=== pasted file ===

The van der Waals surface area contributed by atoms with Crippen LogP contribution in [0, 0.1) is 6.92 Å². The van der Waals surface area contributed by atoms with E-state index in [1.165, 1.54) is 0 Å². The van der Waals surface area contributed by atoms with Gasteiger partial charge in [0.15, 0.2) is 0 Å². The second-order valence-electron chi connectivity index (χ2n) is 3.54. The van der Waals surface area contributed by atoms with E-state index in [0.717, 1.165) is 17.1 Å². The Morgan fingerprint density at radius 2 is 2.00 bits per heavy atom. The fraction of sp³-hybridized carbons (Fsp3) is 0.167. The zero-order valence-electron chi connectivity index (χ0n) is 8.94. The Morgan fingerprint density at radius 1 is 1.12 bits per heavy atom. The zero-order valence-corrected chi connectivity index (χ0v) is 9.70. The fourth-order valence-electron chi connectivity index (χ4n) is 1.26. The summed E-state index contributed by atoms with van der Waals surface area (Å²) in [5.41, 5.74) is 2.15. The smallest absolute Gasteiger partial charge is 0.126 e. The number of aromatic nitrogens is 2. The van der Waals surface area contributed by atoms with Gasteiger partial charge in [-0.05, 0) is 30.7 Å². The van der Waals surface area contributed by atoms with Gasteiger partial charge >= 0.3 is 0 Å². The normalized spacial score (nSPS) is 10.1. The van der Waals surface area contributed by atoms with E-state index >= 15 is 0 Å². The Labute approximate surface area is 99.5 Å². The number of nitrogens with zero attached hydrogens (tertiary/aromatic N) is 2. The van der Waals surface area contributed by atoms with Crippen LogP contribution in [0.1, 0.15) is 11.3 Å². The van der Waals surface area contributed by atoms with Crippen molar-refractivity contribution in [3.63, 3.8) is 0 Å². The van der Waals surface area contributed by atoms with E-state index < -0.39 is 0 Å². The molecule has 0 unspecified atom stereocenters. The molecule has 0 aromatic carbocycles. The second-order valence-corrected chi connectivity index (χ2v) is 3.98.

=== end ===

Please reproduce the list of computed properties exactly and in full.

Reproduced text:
The van der Waals surface area contributed by atoms with Crippen LogP contribution in [0, 0.1) is 6.92 Å². The van der Waals surface area contributed by atoms with E-state index in [1.165, 1.54) is 0 Å². The van der Waals surface area contributed by atoms with Gasteiger partial charge in [0.15, 0.2) is 0 Å². The second-order valence-electron chi connectivity index (χ2n) is 3.54. The van der Waals surface area contributed by atoms with E-state index in [0.717, 1.165) is 17.1 Å². The Morgan fingerprint density at radius 2 is 2.00 bits per heavy atom. The fraction of sp³-hybridized carbons (Fsp3) is 0.167. The zero-order valence-electron chi connectivity index (χ0n) is 8.94. The Morgan fingerprint density at radius 1 is 1.12 bits per heavy atom. The zero-order valence-corrected chi connectivity index (χ0v) is 9.70. The fourth-order valence-electron chi connectivity index (χ4n) is 1.26. The summed E-state index contributed by atoms with van der Waals surface area (Å²) in [5.41, 5.74) is 2.15. The smallest absolute Gasteiger partial charge is 0.126 e. The number of aromatic nitrogens is 2. The van der Waals surface area contributed by atoms with Gasteiger partial charge in [-0.05, 0) is 30.7 Å². The van der Waals surface area contributed by atoms with Gasteiger partial charge >= 0.3 is 0 Å². The normalized spacial score (nSPS) is 10.1. The van der Waals surface area contributed by atoms with E-state index >= 15 is 0 Å². The Labute approximate surface area is 99.5 Å². The number of nitrogens with zero attached hydrogens (tertiary/aromatic N) is 2. The van der Waals surface area contributed by atoms with Crippen LogP contribution in [0.1, 0.15) is 11.3 Å². The van der Waals surface area contributed by atoms with Crippen molar-refractivity contribution in [3.63, 3.8) is 0 Å². The van der Waals surface area contributed by atoms with E-state index < -0.39 is 0 Å². The molecule has 0 unspecified atom stereocenters. The molecule has 0 aromatic carbocycles. The second-order valence-corrected chi connectivity index (χ2v) is 3.98.